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Robots vs. Invasive Lionfish

AvatarBy Richard Aspinall 3 years ago
Home  /  Fish  /  Robots vs. Invasive Lionfish
The standard lionfish killing method

The standard lionfish-killing method

 A great deal has been written about the problem of invasive lionfish in the Tropical Western Pacific and how the two species, Pterois volitans and P. miles, are ‘chomping’ their way through native fish species.  A new approach might see robots dealing with the fish where humans can’t. Harvester-Prototype-Lionfish-Hunter-side-iso-photo-render-1200x675useLionfish control has, so far, involved humans spearing, trapping and otherwise dealing with the lionfish.  I’ve taken part in a hunt myself, and while it works on a limited scale, it clearly isn’t dealing with the problem:  The fish are spreading rapidly despite the number of fish, divers and conservationists that are fighting them off. Lionfish behavior is also quite adaptive; the fish are becoming wary of divers and are increasingly hunting below the levels divers can reach.  What is needed is a semi-autonomous device that’ll do the job for us. Cue a prototype device from not-for-profit organisation Robots In Service of the Environment (RISE).  One device electrocutes the fish, and appears to be operated via a video link.  The operator maneuvers the device until a fish is between a pair of paddles, which can deliver a charge sufficient to kill the fish. Another prototype utilizes a spear gun. NAUTILITE-Lionfish-Hunter-hi-def-top For me this poses a number of questions, over and above whether it will work or not.  Will people or organisations buy them and operate them?  Will the fish learn to avoid them as they have with human spear fishers? Personally, I can’t see devices such as this making a meaningful impact in the population, especially in areas where funds are limited.  Many cash-poor governments will not have the resources or personnel to purchase, operate, and maintain sophisticated ROVs. I wish they would of course, don’t get me wrong. Maybe such devices will play a role in protecting specific areas of reef, where fish populations can be maintained by removing lionfish?  These methods, coupled with other conservation measures might preserve areas of biodiversity, but only time will tell. Have a look at:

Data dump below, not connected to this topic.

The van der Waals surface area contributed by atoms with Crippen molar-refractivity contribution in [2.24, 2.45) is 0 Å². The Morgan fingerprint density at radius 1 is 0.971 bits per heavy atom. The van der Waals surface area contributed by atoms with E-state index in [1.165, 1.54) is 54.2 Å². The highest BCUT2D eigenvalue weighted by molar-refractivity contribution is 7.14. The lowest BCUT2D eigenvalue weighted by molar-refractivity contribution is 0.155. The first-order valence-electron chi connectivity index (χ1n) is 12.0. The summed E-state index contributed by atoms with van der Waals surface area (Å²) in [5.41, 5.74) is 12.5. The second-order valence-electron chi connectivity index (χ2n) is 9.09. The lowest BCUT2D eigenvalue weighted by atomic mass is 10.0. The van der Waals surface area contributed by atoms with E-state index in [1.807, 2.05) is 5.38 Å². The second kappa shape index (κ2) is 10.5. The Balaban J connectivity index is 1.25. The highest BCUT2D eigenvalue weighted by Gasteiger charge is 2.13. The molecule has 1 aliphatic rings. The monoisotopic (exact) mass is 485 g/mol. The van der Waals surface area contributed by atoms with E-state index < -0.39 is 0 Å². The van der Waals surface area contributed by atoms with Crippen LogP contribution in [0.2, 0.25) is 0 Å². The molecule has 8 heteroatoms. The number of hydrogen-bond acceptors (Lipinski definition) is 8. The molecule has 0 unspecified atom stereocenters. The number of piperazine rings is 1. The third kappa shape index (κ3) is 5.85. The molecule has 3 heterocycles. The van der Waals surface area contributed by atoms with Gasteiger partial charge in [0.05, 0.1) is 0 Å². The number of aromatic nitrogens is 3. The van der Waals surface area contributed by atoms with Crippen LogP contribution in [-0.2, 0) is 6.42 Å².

Robots In Service of the Environment | RISE: Robots In Service of the Environment

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 Richard Aspinall

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Richard lives in Scotland where he works as a freelance writer and photographer. Richard writes for several magazines on topics as diverse as scuba diving, travel and wildlife.

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